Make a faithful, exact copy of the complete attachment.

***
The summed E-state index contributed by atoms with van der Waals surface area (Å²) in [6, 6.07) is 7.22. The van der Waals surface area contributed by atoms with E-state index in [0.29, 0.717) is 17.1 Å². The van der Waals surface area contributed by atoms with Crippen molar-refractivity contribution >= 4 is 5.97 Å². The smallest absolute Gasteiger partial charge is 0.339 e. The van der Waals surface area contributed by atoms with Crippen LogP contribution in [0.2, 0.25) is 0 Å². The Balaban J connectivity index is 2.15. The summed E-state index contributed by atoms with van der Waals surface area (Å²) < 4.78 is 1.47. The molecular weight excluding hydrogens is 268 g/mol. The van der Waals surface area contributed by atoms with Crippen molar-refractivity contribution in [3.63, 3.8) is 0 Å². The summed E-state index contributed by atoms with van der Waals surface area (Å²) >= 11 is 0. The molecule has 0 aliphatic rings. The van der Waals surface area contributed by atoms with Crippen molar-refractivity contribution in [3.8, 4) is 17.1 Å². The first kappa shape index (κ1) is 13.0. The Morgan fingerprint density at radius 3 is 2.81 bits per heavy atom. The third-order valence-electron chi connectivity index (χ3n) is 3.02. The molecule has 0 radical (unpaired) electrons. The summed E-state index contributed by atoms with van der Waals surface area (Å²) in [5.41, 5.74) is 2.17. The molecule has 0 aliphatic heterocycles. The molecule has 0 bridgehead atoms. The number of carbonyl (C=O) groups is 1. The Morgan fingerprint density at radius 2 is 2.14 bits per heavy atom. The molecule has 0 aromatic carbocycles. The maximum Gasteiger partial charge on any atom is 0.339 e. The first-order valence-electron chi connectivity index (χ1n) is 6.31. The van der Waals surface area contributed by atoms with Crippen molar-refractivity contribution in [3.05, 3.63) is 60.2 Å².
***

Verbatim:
The summed E-state index contributed by atoms with van der Waals surface area (Å²) in [6, 6.07) is 7.22. The van der Waals surface area contributed by atoms with E-state index in [0.29, 0.717) is 17.1 Å². The van der Waals surface area contributed by atoms with Crippen molar-refractivity contribution >= 4 is 5.97 Å². The smallest absolute Gasteiger partial charge is 0.339 e. The van der Waals surface area contributed by atoms with Crippen LogP contribution in [0.2, 0.25) is 0 Å². The Balaban J connectivity index is 2.15. The summed E-state index contributed by atoms with van der Waals surface area (Å²) < 4.78 is 1.47. The molecular weight excluding hydrogens is 268 g/mol. The van der Waals surface area contributed by atoms with Crippen molar-refractivity contribution in [3.63, 3.8) is 0 Å². The summed E-state index contributed by atoms with van der Waals surface area (Å²) >= 11 is 0. The molecule has 0 aliphatic rings. The van der Waals surface area contributed by atoms with Crippen molar-refractivity contribution in [3.8, 4) is 17.1 Å². The first kappa shape index (κ1) is 13.0. The Morgan fingerprint density at radius 3 is 2.81 bits per heavy atom. The third-order valence-electron chi connectivity index (χ3n) is 3.02. The molecule has 0 radical (unpaired) electrons. The summed E-state index contributed by atoms with van der Waals surface area (Å²) in [5.41, 5.74) is 2.17. The molecule has 0 aliphatic heterocycles. The molecule has 0 bridgehead atoms. The number of carbonyl (C=O) groups is 1. The Morgan fingerprint density at radius 2 is 2.14 bits per heavy atom. The molecule has 0 aromatic carbocycles. The maximum Gasteiger partial charge on any atom is 0.339 e. The first-order valence-electron chi connectivity index (χ1n) is 6.31. The van der Waals surface area contributed by atoms with Crippen molar-refractivity contribution in [3.05, 3.63) is 60.2 Å².